Book Review: The Difference Engine by William Gibson and Bruce Sterling

The Difference Engine is an alternative history book with a difference (pardon a pun) - it is probably the first alternative history book I know that doesn't take a key moment of history to change. The book itself, although it starts normally, it ends up being strange and, actually, quite confusing.

The authors try awfully hard to hide the key changes in history, and if you started reading it without knowing in advance, you might be a little surprised. If you were ignorant of British political history and the history of computing, you might not even realise it was an alternative history book. I'm not too good on it myself, and had to look up many, many things for the purpose of this review. At least I learnt a lot reading it!

The background is that in this era, Babbage's difference engine has been noticed and adopted by industry in Britain and parts of Europe. The key turning point in history seems to be that Lord Byron became Prime Minister, and not Disareli, encouraging the Radicals to implement science and technology at their will. They win over the Luddite anti-technology movement, mostly through force, and establish the use of 'engines' as standard. Everything is run by engines, that are like large, overgrown, steam computers. Citizens are all given an individual number and their every move is recorded on a punch card somewhere.

It is against this that the story unfolds. The basic plot is that somebody has attempted and maybe succeeded to sabotage the Napolean Engine, the computing pride of France. A high-class prostitute gets entangled with a gentleman who promises to make her an adventurer. He has on him, he says, evidence of what has happened to the Napolean engine, even though he doesn't really understand it himself. It's all on a stack of white cards, encoded with some sort of program. Through a series of adventures the cards make their way to Lady Ada Byron (who was in real life a top-notch mathematician, if unrecognised in her time; the ADA computing language was named after her) who gives them to Edward Mallory, a paleantologist, for safe-keeping. Mallory had rescued Lady Byron from the clutches of a notorious Captain Swing, who in turn is now trying to get back the precious program cards through initimidation and general skull-duggery. Mallory is later approached by Oliphant, who is some sort of British secret agent (though no James Bond) and is offered protection. Mallory accepts reluctantly, as he finds himself increasingly out of depth.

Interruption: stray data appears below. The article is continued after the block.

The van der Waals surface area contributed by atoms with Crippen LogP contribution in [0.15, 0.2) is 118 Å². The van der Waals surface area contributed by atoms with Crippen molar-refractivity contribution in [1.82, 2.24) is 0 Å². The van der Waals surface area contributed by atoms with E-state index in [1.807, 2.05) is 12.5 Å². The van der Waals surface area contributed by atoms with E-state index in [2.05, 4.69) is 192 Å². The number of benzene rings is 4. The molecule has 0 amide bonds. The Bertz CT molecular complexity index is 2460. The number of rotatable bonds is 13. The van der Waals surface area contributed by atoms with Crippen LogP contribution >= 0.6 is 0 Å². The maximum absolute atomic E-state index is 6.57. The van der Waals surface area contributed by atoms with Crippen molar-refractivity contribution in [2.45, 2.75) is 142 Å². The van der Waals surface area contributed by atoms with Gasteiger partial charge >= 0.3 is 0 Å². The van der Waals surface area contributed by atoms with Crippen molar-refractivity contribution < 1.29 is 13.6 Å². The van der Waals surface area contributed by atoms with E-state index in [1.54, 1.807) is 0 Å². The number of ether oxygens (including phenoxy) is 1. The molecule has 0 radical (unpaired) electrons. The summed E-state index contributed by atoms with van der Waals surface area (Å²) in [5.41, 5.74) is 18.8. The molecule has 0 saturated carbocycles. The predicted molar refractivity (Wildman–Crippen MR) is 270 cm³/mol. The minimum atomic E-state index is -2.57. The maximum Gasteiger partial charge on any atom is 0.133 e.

The story does begin in this vein for the first two thirds of the book - an adventure, where the reluctant hero (Mallory) is thrust into action and seems out of his depth, until certain events force him to act decisively. It's very well written, and a joy to read, although I would recommend that you do background reading on the following before starting, because otherwise many things will seem confusing: Babbage, difference engines, Luddites, The Great Stink, Lord Byron, Lady Ada Byron, cold-blooded vs warm-blooded dinosaurs. To appreciate the secret of the program cards, you need to understand some mathematics, though saying exactly which areas will give away that part of the story.

But none of this will really help in the last quarter of the book. It becomes increasingly confusing and frustrating to follow. Perhaps its because I don't have enough background knowledge. But it's as if the authors lurch from one ending to another, not wanting to finish on an adventurer's cliche of all's well that ends well and getting entangled in their own confusion. It would have been enough to finish by explaining the secret of the cards, but to do it in this way... page after page of denuouement, I screamed at the book to get over with it already.

All in all, it is an interesting read up to a certain point, and I would recommend it to people who can appreciate the historical subtleties, but if messy endings are not your cup of tea, I would advise you to tear out and throw away the last twenty or so pages of the book before reading it. Trust me, it'll save you a lot of pain.

posted on Sunday, May 11, 2003 - permalink
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